hares, rabbits, muskrats, and young ungulates, particularly in
preserves, reserves, and hunting farms where ground nesting birds are
protected and raised, as well as in poultry farms.
While the popular consensus is that olfaction is very important for
hunting, two studies that experimentally investigated the role of
olfactory, auditory, and visual cues found that visual cues are the
most important ones for hunting in red foxes and coyotes.
Red foxes prefer to hunt in the early morning hours before sunrise and
late evening. Although they typically forage alone, they may
aggregate in resource-rich environments. When hunting mouse-like
prey, they first pinpoint their prey's location by sound, then leap,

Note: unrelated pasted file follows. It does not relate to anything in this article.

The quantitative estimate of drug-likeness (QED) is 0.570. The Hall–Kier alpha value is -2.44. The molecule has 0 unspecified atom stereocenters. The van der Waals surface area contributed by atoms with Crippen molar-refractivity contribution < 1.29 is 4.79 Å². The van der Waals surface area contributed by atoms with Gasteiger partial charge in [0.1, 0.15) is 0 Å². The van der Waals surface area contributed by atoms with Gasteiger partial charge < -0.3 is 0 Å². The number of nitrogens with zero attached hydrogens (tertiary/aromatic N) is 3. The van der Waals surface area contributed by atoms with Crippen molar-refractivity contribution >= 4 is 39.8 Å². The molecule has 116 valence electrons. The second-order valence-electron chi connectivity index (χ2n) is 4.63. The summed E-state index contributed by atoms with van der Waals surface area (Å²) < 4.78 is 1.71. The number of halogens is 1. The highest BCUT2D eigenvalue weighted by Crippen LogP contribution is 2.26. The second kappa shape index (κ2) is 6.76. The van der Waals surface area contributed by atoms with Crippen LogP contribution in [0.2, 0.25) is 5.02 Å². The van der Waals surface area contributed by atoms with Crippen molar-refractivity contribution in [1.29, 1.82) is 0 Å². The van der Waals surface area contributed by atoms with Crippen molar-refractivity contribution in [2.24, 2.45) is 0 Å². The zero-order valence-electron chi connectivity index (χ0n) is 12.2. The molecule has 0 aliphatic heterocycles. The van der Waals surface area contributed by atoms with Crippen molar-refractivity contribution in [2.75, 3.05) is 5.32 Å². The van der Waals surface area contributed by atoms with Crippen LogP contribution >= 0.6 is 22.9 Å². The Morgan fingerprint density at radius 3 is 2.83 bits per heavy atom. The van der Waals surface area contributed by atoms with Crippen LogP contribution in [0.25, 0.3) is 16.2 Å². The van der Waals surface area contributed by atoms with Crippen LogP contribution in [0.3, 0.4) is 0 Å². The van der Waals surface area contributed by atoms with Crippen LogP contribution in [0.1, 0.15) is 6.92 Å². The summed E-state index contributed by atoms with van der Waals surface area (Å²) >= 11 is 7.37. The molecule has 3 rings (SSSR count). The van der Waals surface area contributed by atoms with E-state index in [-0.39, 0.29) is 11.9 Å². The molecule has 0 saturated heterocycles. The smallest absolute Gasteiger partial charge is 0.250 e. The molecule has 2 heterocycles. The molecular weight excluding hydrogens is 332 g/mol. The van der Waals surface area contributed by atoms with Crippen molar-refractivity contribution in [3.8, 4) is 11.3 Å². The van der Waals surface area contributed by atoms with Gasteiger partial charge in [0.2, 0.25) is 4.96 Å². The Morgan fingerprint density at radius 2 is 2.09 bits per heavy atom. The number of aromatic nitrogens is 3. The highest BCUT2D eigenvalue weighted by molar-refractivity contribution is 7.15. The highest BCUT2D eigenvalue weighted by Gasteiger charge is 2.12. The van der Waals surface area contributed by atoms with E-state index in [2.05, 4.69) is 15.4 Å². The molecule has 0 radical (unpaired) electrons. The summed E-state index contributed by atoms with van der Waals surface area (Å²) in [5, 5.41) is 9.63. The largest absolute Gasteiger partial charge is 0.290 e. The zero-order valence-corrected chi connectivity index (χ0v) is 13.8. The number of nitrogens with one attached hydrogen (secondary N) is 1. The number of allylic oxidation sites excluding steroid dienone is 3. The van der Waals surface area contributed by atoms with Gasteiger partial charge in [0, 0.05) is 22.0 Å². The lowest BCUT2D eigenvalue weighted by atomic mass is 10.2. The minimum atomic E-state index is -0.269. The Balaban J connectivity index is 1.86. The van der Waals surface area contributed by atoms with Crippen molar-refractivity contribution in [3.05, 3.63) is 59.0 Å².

sailing high above their quarry, steering in mid-air with their tails,
before landing on target up to 5 metres (16 ft) away. They
typically only feed on carrion in the late evening hours and at
night. They are extremely possessive of their food and will defend
their catches from even dominant animals.:58 Red foxes may
occasionally commit acts of surplus killing; during one breeding
season, four foxes were recorded to have killed around 200
black-headed gulls each, with peaks during dark, windy hours when
flying conditions were unfavorable. Losses to poultry and penned game
birds can be substantial because of this.:164 Red foxes seem to
dislike the taste of moles but will nonetheless catch them alive and
present them to their kits as playthings.:41
A 2008–2010 study of 84 red foxes in the
Czech Republic and Germany